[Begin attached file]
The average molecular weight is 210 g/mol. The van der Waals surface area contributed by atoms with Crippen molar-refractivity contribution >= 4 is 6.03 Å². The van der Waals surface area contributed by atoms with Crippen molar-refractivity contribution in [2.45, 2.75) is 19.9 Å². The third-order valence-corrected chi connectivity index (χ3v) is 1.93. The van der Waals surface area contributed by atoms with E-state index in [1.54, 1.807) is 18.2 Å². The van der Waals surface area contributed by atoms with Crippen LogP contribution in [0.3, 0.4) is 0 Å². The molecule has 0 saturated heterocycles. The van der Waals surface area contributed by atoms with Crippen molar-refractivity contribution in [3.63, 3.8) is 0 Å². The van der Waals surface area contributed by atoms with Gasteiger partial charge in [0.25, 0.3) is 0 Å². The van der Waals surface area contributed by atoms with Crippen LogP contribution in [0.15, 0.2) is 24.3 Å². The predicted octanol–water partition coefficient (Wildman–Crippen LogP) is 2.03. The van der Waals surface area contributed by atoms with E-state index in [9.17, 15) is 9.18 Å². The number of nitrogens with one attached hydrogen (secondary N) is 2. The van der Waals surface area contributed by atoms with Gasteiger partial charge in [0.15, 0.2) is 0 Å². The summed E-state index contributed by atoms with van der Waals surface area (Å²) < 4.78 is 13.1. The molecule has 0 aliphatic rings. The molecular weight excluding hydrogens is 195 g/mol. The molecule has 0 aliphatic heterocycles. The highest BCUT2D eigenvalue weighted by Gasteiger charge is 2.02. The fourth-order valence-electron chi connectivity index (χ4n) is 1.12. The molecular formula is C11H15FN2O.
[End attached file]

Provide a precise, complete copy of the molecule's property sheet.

The average molecular weight is 210 g/mol. The van der Waals surface area contributed by atoms with Crippen molar-refractivity contribution >= 4 is 6.03 Å². The van der Waals surface area contributed by atoms with Crippen molar-refractivity contribution in [2.45, 2.75) is 19.9 Å². The third-order valence-corrected chi connectivity index (χ3v) is 1.93. The van der Waals surface area contributed by atoms with E-state index in [1.54, 1.807) is 18.2 Å². The van der Waals surface area contributed by atoms with Crippen LogP contribution in [0.3, 0.4) is 0 Å². The molecule has 0 saturated heterocycles. The van der Waals surface area contributed by atoms with Crippen molar-refractivity contribution in [3.63, 3.8) is 0 Å². The van der Waals surface area contributed by atoms with Gasteiger partial charge in [0.25, 0.3) is 0 Å². The van der Waals surface area contributed by atoms with Crippen LogP contribution in [0.15, 0.2) is 24.3 Å². The predicted octanol–water partition coefficient (Wildman–Crippen LogP) is 2.03. The van der Waals surface area contributed by atoms with E-state index in [9.17, 15) is 9.18 Å². The number of nitrogens with one attached hydrogen (secondary N) is 2. The van der Waals surface area contributed by atoms with Gasteiger partial charge in [0.15, 0.2) is 0 Å². The summed E-state index contributed by atoms with van der Waals surface area (Å²) < 4.78 is 13.1. The molecule has 0 aliphatic rings. The molecular weight excluding hydrogens is 195 g/mol. The molecule has 0 aliphatic heterocycles. The highest BCUT2D eigenvalue weighted by Gasteiger charge is 2.02. The fourth-order valence-electron chi connectivity index (χ4n) is 1.12. The molecular formula is C11H15FN2O.